I used to drive 50 minutes to work. Each way. I lived in a cool city neighborhood but worked in the soulless suburbs with their sad lunch options. That commute really weighed on me. With traffic, it could be 1-hour-and-15 minutes. Brutal. I felt my mental state fading. After five long years, I quit and finally started working near my home. Since then, I’ve been living and working within a 20-minute radius and couldn’t be happier.

But I’m in the minority. The average American is traveling 26 minutes to their jobs—the longest commute time since the Census started tracking it in 1980, up 20 percent. Commutes longer than 45 minutes are up 12 percent in that time span, and 90-minute one-way commutes are 64 percent more common than in 1990.

The longer your commute, the less time you have for family, friends, exercise and nutrition—and it’s awful for your mental state. A study of more than 34,000 U.K. workers found that people with long commutes are 33 percent more likely to suffer from depression; 12 percent more likely to report work-related stress; 21 percent more likely to be obese; and 46 percent get less than seven hours of sleep each night.

“If people are time poor they make poor lifestyle choices,” said Chris Bailey, a partner at Mercer, who helped conduct the research. “There’s a real correlation between poor nutrition, lack of exercise and poor mental wellbeing.”

Interestingly, 37 percent of people with sizable commutes are more likely to have financial worries—and gas and transit prices are likely to play a big role. Meanwhile people traveling by train or bus may feel added stress because “they’re not switching off,” said Bailey.

“Traditionally, commuting meant you’ve left work. Now people are working before and after work. That leads to less overall down time while the increased screen time could be interrupting sleep patterns,” said Bailey.

Still, commuting in a car is more stressful than riding the rails. A study by researchers at New York University and Cornell University found that “car commuters showed significantly higher levels of reported stress and, more negative mood.” That’s due to the increased effort associated with driving, as well as the unpredictable nature of traffic.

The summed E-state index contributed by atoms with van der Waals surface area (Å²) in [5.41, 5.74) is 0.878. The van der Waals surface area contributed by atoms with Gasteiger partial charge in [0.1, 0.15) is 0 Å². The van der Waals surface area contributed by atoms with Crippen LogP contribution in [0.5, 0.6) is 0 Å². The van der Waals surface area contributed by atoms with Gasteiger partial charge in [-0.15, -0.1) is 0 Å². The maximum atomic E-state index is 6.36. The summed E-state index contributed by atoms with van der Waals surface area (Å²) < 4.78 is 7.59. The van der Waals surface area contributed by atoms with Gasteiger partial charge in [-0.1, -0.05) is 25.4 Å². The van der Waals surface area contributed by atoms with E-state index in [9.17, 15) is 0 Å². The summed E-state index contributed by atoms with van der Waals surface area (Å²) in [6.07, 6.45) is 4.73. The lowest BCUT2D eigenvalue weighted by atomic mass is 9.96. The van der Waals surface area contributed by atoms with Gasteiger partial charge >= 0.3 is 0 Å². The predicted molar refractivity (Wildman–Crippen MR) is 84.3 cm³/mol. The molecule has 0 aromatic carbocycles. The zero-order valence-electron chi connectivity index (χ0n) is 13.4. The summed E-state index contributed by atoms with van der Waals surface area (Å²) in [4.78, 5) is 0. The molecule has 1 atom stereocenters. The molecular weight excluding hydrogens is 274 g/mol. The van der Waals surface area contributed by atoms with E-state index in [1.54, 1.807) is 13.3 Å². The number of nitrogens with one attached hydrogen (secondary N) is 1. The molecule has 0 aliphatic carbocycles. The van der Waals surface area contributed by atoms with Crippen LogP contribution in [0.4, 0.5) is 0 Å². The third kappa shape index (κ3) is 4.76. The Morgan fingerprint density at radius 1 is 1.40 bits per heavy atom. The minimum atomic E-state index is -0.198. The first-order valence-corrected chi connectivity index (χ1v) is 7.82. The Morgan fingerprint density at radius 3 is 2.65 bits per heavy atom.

Underestimating Commute Horrors, Overestimating Salary

Just how bad is a commute on job satisfaction? A study by the University of West England found that adding 20 minutes to your daily commute has the same negative effect on job satisfaction as receiving a 19 percent pay cut. In fact, every extra minute commuting lowered satisfaction with their job and leisure time.

Will more money ease the pain of commuting? That answer is different for every person, but it’s clear that salary is the main determining factor. A recent study asked 500 people to choose between two job scenarios: Job 1 offered $67,000/year with a 50-minute commute. Job 2 offered $64,000/year with a 20-minute commute. The winner was clear: 84 percent picked the job with more money and a longer commute.

“People are consistently underestimating the daily pain of commuting,” said Julia Lee, one of the authors of the study and an assistant professor of management and organizations at the University of Michigan. “People are biased. Salary seems like the most important aspect of a job and the value of time is pretty much discounted. That’s why people make the wrong choices when it comes to commuting decisions.”

 

Considering a Long Commute? Do These 5 Things First

Only you can decide if a long commute is worth it. Here are a few things to do before making the decision:

Visualize your day-to-day life. Take the commute during your regular business hours. Fight the traffic while listening to a podcast. Navigate the crowds at the subway station. Grab a bagel along the way. Living your soon-to-be-normal routine is a great way to help you make the decision.

Add up the costs. What would the reality of that additional paycheck mean to you? What are the costs associated with making that move? Will you have time to eat breakfast at home or will you be stopping at Starbucks every morning? Questions like these make you realize that salary isn’t everything.

Examine what you’ll be missing. Are you heavily involved in the community? Do you have hobbies you enjoy? Are you coaching your son’s baseball team? Realize that you might not have time for those activities anymore.

Find out if your commute is predictable. Will you be facing chronic transit delays or heavy traffic? Or will you be cruising on rural roads and skipping rush hour? The latter will certainly make it easier.

Determine if job satisfaction and salary can carry you through. If you’ve been fighting for more money, increased seniority, and a corner office, a long commute might just be worth it.

“If you have two equal choices, obviously go with the shorter commute,” said Lee, “but if the longer commute gives you much more satisfaction and meaning you should take it—just remember that there’s a hidden cost that people tend not to think about.”